Getting Ionic framework up and running on Ubuntu 14.04

Ionic is a framework for hybrid mobile app development. Throw in electron and you can get a desktop app too!

Note that this will only deal with android app development, there are likely many more steps involved with iOS.

We need the following software setup –

  • NodeJS – ionic is build  using node.
  • Android SDK – to build the android application.
  • Cordova – provides access to phone APIs regardless of platform.
  • Ionic – the framework
  • Bower – manage javascript libraries within the Ionic application
  • Gulp – build scripts for your angular app.

Installing NodeJS

There are multiple ways to install node, we are going to use nvm as it is the most powerful and flexible. It takes a little longer to set up though. Follow the previous link for the long version, here’s the short of it:

Each version of node you install has its own libraries. Some extra nvm commands:

Installing the Android SDK

You can install Android studio, but here we will just install the SDK. Firstly get the SDK downloading by going to and clicking the Linux link – something like android-sdk_r24.3.3-linux.tgz. It’s a pretty big download.

While that’s happening let’s get the latest version of Java provided by Oracle.

Now back to the Android SDK – I like to install it to /opt so:

The Android SDK Manager will open, and a bunch of libs will be selected but not installed. Install them.

Once that is done you will want to create an Android Virtual Device (AVD) which is used as an emulator. In the SDK manager go Tools -> Manage AVDS , then Create. I created a Nexus 5 named nexus-5 using Google APIs – API Level 22 as the target, Google APIs ARM as a CPU/ABI and HVGA as a skin.

Now export the tool paths in .bashrc:

You should be able to run adb from anywhere now.

Installing Ionic, Bower, Gulp & Cordova

To install the following we use npm, the NodeJS package manager.

Bower helps organise javascript libraries used by our application and Gulp helps build the application.

Getting started with Ionic

Head over to and follow along:


Setting up Varnish for Drupal on CentOS 6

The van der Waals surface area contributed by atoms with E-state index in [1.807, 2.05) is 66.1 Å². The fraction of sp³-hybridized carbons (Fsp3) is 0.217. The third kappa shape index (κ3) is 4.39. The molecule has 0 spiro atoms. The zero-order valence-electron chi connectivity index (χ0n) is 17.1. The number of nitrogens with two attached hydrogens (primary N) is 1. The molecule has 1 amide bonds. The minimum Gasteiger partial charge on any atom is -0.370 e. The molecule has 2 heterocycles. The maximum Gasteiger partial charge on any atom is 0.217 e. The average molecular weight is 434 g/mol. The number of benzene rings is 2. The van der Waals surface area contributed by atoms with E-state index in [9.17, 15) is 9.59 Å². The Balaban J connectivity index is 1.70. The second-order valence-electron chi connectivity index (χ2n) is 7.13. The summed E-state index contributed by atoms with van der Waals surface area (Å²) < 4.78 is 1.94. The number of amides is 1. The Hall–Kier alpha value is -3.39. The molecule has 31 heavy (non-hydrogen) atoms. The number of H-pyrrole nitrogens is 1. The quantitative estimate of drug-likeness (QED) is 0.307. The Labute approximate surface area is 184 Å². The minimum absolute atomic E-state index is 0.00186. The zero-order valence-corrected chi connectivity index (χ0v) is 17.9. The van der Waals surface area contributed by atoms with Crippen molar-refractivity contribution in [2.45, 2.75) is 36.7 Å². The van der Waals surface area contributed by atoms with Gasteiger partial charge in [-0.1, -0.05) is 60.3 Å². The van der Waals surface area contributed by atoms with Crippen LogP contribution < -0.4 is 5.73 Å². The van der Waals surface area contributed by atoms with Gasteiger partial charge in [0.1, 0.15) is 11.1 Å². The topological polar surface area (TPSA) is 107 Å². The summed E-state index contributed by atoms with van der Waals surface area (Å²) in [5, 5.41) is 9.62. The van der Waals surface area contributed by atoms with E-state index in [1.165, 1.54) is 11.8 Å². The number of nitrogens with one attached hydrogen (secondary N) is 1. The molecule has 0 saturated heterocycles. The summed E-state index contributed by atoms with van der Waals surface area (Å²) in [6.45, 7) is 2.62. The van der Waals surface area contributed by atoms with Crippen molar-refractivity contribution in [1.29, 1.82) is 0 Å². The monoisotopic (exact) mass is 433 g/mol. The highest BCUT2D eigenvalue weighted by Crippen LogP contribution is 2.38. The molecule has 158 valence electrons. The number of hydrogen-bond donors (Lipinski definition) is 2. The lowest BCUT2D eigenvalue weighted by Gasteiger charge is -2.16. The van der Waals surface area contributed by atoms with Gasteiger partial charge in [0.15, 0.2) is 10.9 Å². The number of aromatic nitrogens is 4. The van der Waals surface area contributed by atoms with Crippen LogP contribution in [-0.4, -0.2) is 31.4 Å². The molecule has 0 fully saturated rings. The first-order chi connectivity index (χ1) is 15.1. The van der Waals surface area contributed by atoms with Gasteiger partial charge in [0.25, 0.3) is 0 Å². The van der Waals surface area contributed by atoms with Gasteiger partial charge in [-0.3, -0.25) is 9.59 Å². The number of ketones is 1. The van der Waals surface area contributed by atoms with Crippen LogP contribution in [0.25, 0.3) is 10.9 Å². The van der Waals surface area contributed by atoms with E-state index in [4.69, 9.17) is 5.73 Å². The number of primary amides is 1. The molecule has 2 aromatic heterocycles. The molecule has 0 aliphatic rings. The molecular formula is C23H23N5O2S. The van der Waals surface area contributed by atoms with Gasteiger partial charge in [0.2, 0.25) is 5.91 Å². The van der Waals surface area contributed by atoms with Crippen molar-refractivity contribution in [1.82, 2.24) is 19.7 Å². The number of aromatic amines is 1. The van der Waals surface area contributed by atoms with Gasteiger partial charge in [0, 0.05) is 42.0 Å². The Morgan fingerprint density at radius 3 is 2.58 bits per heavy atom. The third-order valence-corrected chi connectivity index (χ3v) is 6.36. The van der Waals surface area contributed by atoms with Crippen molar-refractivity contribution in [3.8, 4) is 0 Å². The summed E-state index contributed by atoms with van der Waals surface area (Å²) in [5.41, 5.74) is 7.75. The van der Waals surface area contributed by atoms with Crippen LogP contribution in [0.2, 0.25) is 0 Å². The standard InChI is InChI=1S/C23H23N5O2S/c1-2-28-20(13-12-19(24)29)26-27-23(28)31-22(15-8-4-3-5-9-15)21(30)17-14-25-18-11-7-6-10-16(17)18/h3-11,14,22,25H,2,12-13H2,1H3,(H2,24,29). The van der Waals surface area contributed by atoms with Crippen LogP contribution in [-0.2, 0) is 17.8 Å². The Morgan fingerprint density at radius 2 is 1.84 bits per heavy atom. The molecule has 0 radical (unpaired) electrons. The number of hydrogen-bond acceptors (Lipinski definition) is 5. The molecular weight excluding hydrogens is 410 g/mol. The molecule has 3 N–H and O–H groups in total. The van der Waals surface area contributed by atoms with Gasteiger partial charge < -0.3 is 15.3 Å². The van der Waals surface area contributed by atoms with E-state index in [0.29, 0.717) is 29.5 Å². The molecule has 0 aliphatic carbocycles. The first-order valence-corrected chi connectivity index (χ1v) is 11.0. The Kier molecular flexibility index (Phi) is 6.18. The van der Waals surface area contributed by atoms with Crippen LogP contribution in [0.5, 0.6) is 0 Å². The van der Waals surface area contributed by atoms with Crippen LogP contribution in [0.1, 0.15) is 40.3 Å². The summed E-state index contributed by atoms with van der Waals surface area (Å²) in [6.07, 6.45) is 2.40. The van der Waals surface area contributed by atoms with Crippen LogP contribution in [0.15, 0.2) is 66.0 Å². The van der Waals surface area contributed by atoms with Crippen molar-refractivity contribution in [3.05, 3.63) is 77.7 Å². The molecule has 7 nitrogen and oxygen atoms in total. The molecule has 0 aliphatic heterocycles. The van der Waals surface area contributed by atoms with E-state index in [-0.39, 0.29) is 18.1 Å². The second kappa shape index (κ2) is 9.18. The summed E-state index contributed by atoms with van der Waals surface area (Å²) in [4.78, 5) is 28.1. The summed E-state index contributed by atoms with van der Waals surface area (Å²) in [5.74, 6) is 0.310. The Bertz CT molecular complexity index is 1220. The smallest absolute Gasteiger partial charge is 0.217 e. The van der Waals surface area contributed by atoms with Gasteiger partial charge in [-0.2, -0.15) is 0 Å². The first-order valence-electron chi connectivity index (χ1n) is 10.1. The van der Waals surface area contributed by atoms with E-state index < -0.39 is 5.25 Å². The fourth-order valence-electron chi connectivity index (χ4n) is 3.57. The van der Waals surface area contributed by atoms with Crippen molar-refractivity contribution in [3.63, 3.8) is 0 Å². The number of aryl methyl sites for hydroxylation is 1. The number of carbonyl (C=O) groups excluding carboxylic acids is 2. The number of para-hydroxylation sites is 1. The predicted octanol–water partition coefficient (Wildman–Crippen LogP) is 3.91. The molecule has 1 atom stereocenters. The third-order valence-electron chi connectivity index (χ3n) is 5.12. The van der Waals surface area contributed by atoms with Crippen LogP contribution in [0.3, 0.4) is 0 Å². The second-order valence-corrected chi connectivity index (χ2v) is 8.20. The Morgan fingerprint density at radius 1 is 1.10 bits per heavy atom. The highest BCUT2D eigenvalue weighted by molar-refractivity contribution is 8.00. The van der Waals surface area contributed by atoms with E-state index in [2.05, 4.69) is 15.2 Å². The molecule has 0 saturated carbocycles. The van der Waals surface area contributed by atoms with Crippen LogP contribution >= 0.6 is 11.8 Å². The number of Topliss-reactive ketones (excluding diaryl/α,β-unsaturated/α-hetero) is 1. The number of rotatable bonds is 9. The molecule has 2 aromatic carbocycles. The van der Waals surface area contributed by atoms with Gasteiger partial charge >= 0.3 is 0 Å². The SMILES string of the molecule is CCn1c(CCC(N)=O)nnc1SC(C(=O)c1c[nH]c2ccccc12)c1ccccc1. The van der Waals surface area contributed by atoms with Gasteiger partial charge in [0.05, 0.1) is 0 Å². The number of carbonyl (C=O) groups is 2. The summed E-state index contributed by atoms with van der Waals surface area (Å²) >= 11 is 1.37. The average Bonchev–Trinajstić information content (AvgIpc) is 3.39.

Varnish has an offical repository so let’s add it to Yum as outlined on

Set Varnish to start on system boot

Setup DAEMON_OPTS in /etc/sysconfig/varnish, something like below. It will be commented out by default:

Edit the default.vcl file. We use the following for Drupal, which Four Kitchens kindly made available.

Now update your web server to serve from port 8080, and restart the server and varnish.

Download and enable the drupal varnish module:

Add something like the following to settings.php:

Hopefully the site is now using Varnish, you can get some good stats using the varnishlog and varnishstat programs that are included with Varnish.

Setting up memcached with Drupal 7 on Centos 6

Firstly get access to RPMForge repositories. Next install memcached:

Check memcache stats:

Configure memcache:

Configuration details for memcache can be found here

Install the PECL memcached extension for PHP

Install the memcache drupal module and configure the website via settings.php

You don’t need to enable the module unless you want a stats UI.

Edit your site’s settings.php, adding something like the following:

Truncate the cache table, clear the cache and check that the cache table stays empty when you load some pages. Check the memcache stats and see that data is going into the cache.

Hopefully it’s working now!


Drupal Memcache module –

Configuring Memcache from the memcache wiki –


Installing RPMForge repositories on CentOS

By default CentOS Yum has a pretty poor selection of packages compared to something like Debian. So it can be a good idea to add RPMForge to get access to more up to date packages.

Now choose the appropriate repository for the CentOs version and architecture:

Install the repo:

You should now have access to a heap more packages via Yum.



Setting up a self signed SSL certificate with Apache

I’m assuming you have Apache installed.

Enable the SSL mod for apache:

Create a directory for the certificates:

Generate the certificate:

Openssl will ask for some information, make sure you set the FQDN properly, the rest don’t matter.

Now edit your virtualhost to point to port 443:

Add the port to the server name directive:

Then enable SSL and point the virtualhost at the certificates:

Save the file and restart Apache

Now if you want to redirect non-SSL requests to the SSL port add another virtualhost that looks like the following:

Then a2ensite the new virtualhost and restart Apache once more.